All Stars Garden
Objectives and Design
This garden includes a variety of some of the UC Davis Arboretum All-Stars from ground covers to shrubs and trees that have low water needs and like full sun. All-Stars were determined, through trial tests by UC Davis, to be reliable plants with few diseases or pest problems if grown in California. Additionally, they support native birds and insects. Some All–Stars in this garden will be trial tested to determine their suitability for our climate zone.
The UC Davis All-Stars are low maintenance, easy to grow plants that remain attractive for most of the year, with medium to low water needs. Some of the key plants in this garden are: trees such as the Washington Hawthorne and Arbutus Marina; shrubs in the ceanothus and manzanita’s families, and ground cover including the Santa Barbara daisy. A group of California Natives that require very little watering once established are a part of the All-Star Garden. The All-Star Garden has no shade, at this time so it won’t include some of the All Stars that would thrive in our zones.
Environmental benefits of using All-Stars in your garden include: reduce water use, reduce carbon emissions from power equipment (lawn mowers, less trimming/green waste), reduced chemical run off as they need no fertilizers or pesticides, and they support native birds and pollinators. There is a diversity of plants within this category which encourages diversity within ecosystems (bird and insect habitats).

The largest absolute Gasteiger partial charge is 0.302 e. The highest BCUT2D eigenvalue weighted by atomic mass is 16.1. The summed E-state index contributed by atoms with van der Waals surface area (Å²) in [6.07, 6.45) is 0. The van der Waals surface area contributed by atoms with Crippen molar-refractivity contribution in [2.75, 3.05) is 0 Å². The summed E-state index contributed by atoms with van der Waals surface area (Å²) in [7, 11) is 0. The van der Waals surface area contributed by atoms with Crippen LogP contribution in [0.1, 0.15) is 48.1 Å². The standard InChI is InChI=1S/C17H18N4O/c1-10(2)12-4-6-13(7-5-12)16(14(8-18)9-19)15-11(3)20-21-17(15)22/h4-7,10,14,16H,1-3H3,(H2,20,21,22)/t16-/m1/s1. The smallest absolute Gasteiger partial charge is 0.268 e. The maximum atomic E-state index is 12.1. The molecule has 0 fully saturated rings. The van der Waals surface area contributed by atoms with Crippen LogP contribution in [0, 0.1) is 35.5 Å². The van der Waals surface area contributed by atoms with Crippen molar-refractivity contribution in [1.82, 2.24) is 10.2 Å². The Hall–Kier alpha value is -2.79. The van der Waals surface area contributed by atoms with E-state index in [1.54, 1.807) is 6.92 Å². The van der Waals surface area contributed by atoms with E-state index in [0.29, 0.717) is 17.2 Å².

All Star Garden Plant List
Here is the complete plant list for the All-Stars Garden
Keep your eye on these plants this spring! Concha ceanothus is ready to burst forth with its spring blooms. The 'Concha' is a show stopper! Be sure to note its shape while visiting the garden. The Washington Hawthorne tree brings year-round interest with its gorgeous blossoms in spring, its shade in summer, and its display of red berries in winter. The rosemary 'Mozart' gives vibrant color for long periods of time. Last, but not least, who doesn't love this Butterfly rose that blooms profusely all summer long!
The Multabulosa rosa (Butterfly rose) got a major trim moving into spring. UC Davis Arboretum says to trim down 1/3, the rosarian says to trim out thin branches and trim down further. So one is trimmed Arboretum style and one is trimmed rosarian style. We'll see what happens. Gardening is an exact science, right? :)
As plants mature, less water is needed. After only 2 years, we can reduce watering by 50%. Current usage is: 130 gal./week. 1 day x 2 cycles x 15 min. ea